I found myself going out to stand on my front stoop a lot on the night of October 29, 2012. We lived in a flood zone but chose not to evacuate, like many of our neighbors. Around nine o’clock we were pretty much stranded — surrounded by floodwaters on all sides. If I looked down for a few seconds to fix my faulty flashlight, I would have missed the water rise about 2 feet. But why would we evacuate if Hurricane Irene caused little to no damage the year before?
Two months before Sandy, I entered my thesis year at NYIT. It was my last year in architecture school. I wanted to focus my year-long research and design project on something meaningful. I chose to study the deteriorating coastal built and natural ecosystems of the Newtown Creek industrial waterway in Greenpoint, Brooklyn, NY.
My research and analysis of the site was going fairly well for a while, then all of a sudden Superstorm Sandy happened. My project — and my life for that matter — totally changed in one night. For several months I relied on the kindness of my friends from school and extended family. They gave me a warm place to stay and food to eat. One night here, two nights there, really overstaying my welcome as far as I was concerned. I couldn’t really focus on my work as much as I wanted to during this time. Life was pretty chaotic.
Our family had a game plan. We went back to our home every day and called FEMA, obtained rental cars, hauled debris out of our basement and garage, helped my grandfather (who lived a block south of us) take possessions out of his flooded crawl space and helped friends move saturated debris out of their homes. My car was (luckily) stranded near my college in Old Westbury, NY a couple days before Sandy came. That car gave me nothing but trouble for years, and just when I thought it could finally be taken away in a flood, it was safely nestled in an autobody garage 30 miles away from the coast. Turns out that I needed that car now more than ever.
It was a very humbling experience. I got to know my neighbors very well during that time. They threw us extension cords before we could get a generator to plug in our refrigerator and phone chargers. I learned how to siphon gas from flooded cars. I learned everything there is to know about sump pumps, admittedly after the fact. We used our grill to heat up water to make coffee and tea. My parents seemed to be on the phone with FEMA for hours every day, mostly on hold, to try and get our flood damage claim submitted and processed. We reluctantly waited for the Red Cross mobile recovery vehicles occasionally to come by so we could get warm blankets and food. I worked harder in those few months than I ever had before, just trying to get to a normal state of mind again.
My thesis project was in limbo for about a month. As soon as school opened up again I didn’t even want to go back. All I could think of was staying in my town to help those who needed it the most. I just felt so weird going back into studio knowing that I could be so much more useful helping my family and friends recover.
In terms of my project, I guess you could say that Sandy was a wake-up call. It brought into mind a totally new line of research that I hadn’t even thought about prior to the storm — the issue of flooding from storm surges on the Creek. I found every book I could dealing with flooding, climate change, surface runoff, flood-resistant architecture, you name it. The list of materials I drew information from became endless. I drew a lot of information from the Dutch and how they dealt with flooding for hundreds of years. They used hard-infrastructure to prevent flooding. Storm surge barriers, canal locks, dikes, levees, polders, and so on.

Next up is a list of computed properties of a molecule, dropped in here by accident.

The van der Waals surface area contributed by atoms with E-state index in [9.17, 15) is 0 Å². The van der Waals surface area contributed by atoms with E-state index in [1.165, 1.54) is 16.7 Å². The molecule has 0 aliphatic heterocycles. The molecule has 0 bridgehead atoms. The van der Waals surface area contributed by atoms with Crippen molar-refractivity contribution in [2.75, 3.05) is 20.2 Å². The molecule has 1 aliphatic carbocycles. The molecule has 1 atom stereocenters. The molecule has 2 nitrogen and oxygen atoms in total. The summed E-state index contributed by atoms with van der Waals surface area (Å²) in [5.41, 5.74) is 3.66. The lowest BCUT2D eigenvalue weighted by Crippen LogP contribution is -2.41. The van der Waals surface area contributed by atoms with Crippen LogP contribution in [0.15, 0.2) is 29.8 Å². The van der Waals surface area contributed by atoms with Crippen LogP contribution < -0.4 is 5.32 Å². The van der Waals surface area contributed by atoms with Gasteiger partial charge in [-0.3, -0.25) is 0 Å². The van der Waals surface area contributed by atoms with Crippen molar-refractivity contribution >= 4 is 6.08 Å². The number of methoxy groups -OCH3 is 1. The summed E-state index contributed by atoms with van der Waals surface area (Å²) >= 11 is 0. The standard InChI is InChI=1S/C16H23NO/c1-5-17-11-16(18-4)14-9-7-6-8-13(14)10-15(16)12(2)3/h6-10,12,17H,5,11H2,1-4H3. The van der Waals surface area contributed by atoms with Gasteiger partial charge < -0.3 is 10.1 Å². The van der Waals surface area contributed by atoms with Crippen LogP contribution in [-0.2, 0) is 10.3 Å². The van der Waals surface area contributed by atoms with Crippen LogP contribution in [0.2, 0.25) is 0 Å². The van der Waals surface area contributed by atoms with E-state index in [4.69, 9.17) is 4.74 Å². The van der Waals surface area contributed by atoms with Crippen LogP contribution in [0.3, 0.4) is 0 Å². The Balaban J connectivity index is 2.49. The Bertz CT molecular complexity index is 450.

At the same time I was on a roll with my research, a group of students including myself started thinking of what our larger action could become in the aftermath of the storm. With the help from faculty, we organized a bus tour of Long Beach, one of the hardest hit communities on Long Island. We started a student-led committee called Operation Resilient Long Island with the intent of helping these communities think of longer term strategies for recovery and reconstruction.
The problem became that each individual homeowner had a critical decision to make in how they want to rebuild. The towns they live in don’t have any plan on keeping local community character intact. Homes will be raised while others remain on the ground. That’s why we started the 3C Competition. We wanted to engage the global community to focus on this problem. We defined this problem in our competition brief but kept it open ended as to receive varied entries and then find patterns within them that could correspond to any number of towns in the tri-state area and beyond. We were successful. With over 60 submissions received we went straight to work and came up with this playbook for towns and residents to use as a guide to keep their community character intact for generations to come.
I’ll never forget standing on my front stoop that night. I looked to the sky and for some reason there wasn’t a cloud in sight. Instead, a full moon was staring at me. Its glow on the floodwater in the street was sort of beautiful — a surreal moment during a night I will never forget.